Details of Thesis

Title Lay Principals Under Contract: ‘Going Down for the Good Turf’: An exploration of the perceptions of selected secondary lay principals in relation to the religious and spiritual dimensions of their role
Author Davison, Liam G
Institution Australian Catholic University
Date 2006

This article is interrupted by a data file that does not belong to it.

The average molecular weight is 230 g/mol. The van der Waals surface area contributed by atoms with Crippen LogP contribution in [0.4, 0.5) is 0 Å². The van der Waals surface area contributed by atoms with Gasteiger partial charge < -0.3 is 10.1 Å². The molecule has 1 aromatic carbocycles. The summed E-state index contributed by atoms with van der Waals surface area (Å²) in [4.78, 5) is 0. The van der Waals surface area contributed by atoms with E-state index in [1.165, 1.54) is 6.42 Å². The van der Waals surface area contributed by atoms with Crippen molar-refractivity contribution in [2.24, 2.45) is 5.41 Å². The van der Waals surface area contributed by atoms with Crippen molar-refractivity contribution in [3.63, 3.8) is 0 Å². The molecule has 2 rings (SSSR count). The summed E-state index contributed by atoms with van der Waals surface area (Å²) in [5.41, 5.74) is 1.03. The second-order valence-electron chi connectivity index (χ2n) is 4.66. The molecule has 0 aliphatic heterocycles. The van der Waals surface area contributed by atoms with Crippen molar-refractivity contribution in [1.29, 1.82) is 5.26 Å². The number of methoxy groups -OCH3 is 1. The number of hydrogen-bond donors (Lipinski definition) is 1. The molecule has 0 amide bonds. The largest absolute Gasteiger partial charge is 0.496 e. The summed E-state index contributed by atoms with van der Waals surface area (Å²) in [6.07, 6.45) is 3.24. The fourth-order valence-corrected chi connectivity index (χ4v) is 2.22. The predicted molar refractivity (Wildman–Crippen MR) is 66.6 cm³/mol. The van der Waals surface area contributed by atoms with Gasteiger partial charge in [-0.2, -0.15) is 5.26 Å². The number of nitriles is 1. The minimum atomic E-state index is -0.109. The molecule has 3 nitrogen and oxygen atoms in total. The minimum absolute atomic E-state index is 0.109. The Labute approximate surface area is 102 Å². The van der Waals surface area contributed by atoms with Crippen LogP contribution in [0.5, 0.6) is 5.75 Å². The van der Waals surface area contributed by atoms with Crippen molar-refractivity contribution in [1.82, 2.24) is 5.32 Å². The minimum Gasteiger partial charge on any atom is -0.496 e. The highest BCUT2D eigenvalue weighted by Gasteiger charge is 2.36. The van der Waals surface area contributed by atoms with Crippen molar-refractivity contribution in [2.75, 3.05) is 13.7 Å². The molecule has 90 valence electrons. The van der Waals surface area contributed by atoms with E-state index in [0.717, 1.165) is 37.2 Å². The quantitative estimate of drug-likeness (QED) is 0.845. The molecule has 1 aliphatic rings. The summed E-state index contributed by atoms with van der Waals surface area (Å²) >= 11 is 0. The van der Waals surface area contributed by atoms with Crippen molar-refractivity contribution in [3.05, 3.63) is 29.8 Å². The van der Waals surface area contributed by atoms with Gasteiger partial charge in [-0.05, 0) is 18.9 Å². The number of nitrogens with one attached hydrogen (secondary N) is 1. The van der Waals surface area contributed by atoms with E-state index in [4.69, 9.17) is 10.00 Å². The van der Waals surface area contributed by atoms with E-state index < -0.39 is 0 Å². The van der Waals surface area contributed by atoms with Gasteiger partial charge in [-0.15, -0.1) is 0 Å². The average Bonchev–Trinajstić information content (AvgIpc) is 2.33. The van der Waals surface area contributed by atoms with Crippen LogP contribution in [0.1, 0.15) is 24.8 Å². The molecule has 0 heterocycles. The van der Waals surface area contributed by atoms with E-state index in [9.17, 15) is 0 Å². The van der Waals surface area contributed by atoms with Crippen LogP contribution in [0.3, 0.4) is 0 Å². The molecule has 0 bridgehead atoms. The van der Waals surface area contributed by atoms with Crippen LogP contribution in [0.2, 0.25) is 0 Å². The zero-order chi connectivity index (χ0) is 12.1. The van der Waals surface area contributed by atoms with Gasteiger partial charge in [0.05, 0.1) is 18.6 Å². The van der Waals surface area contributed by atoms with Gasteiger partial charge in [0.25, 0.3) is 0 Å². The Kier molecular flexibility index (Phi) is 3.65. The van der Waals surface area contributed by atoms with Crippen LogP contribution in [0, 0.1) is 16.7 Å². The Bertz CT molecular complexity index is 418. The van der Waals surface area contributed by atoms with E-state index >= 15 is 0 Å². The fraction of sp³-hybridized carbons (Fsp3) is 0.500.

Abstract The purpose of this research study was to consider the understanding and experience of a selected number of lay principals of diocesan secondary Catholic schools in Victoria as to the religious and spiritual dimensions of their leadership role and to identify what supported them in the discharge of their responsibilities in these domains of their leadership. Based on this purpose, I identified three research questions: 1. What is the understanding of lay Catholic secondary principals in Victoria, of their role as a ministry within the Catholic Church? 2. In what ways have principals experienced the spiritual and religious dimensions of their leadership role? 3. In what ways have principals sought and/or experienced formation beyond academic study which has enriched their practice of principalship? The theoretical perspective of the research is Interpretative Constructionism and the methodology adopted is Multiple Informant Case Study. The researcher has taken the stance of ‘interrogatory fellow traveller’ in relation to the research informants. The methods used to gather data are (a) focus group, (b) biographical written statements, (c) document analysis and (d) personal reflection in response to the previous three methods. In general, the findings of this research study suggest that lay principals of Catholic secondary schools who were informants in the study understand the role of principal of a diocesan secondary school as a ministry within the Catholic Church. While the informants did not use overtly theological terms to articulate this understanding, the accounts of their experience in principalship and the insights gained through reflection on their leadership behaviour have led them to believe that they are in fact exercising a legitimate ministry within the field of Catholic secondary education in Victoria. This research has brought to light a body of knowledge about the work of a group of principals which has not previously been subject to critical scrutiny. While the study is of intrinsic merit in recognising and describing the work of secondary lay principals, from an instrumental perspective these findings raise a number of issues relating to the preparation, induction and support available to newly appointed and continuing principals in diocesan Catholic secondary schools in Victoria. As a consequence the following propositions are offered: Further study using a wider informant group of principals is warranted to confirm the findings of this enquiry and to expand on the knowledge already gained. Such study might include parallel studies of lay principals in congregation-owned schools, in other states of Australia or in other countries where the Catholic Church has established schools as an agency of its evangelising mission in education. This study is of potential assistance to aspiring principals, principals and system authorities in the planning and development of appropriate professional learning and support, including formal academic study and formational opportunities. The findings confirm the importance for leaders and aspiring leaders in Catholic education of sound theological and spiritual education as a necessary part of their preparation for leadership, both pre-service and in-service. The findings confirm the significance of appropriate liturgical induction or commissioning for principals. It is suggested that one practical form of support for principals is the provision of access to regular professional supervision and spiritual direction. It is recommended that the process of appointment and induction of principals be undertaken more systematically, perhaps using the principles of project management, especially in relation to the identification of enhancing and inhibiting factors present within the staff community at the time of the appointment of a new principal. The findings indicate that schools have had varied experiences of developing a distinctive ethos and charism, based on a particular founder or group of founders. It is recommended that all diocesan secondary schools be encouraged to develop an appropriate charism and spirituality, based on the character of the local faith community and the history of the particular school. The findings point to the need for further development of an authentic spirituality of educational and faith leadership, based in the reality of principals’ lives as family and community members and educators in faith of their staff and wider community. Informants to the study indicated their awareness of the tension between occupying a leadership role in the Church and personal positions in conscience on matters of Church teaching. Some further study of this issue may be warranted.
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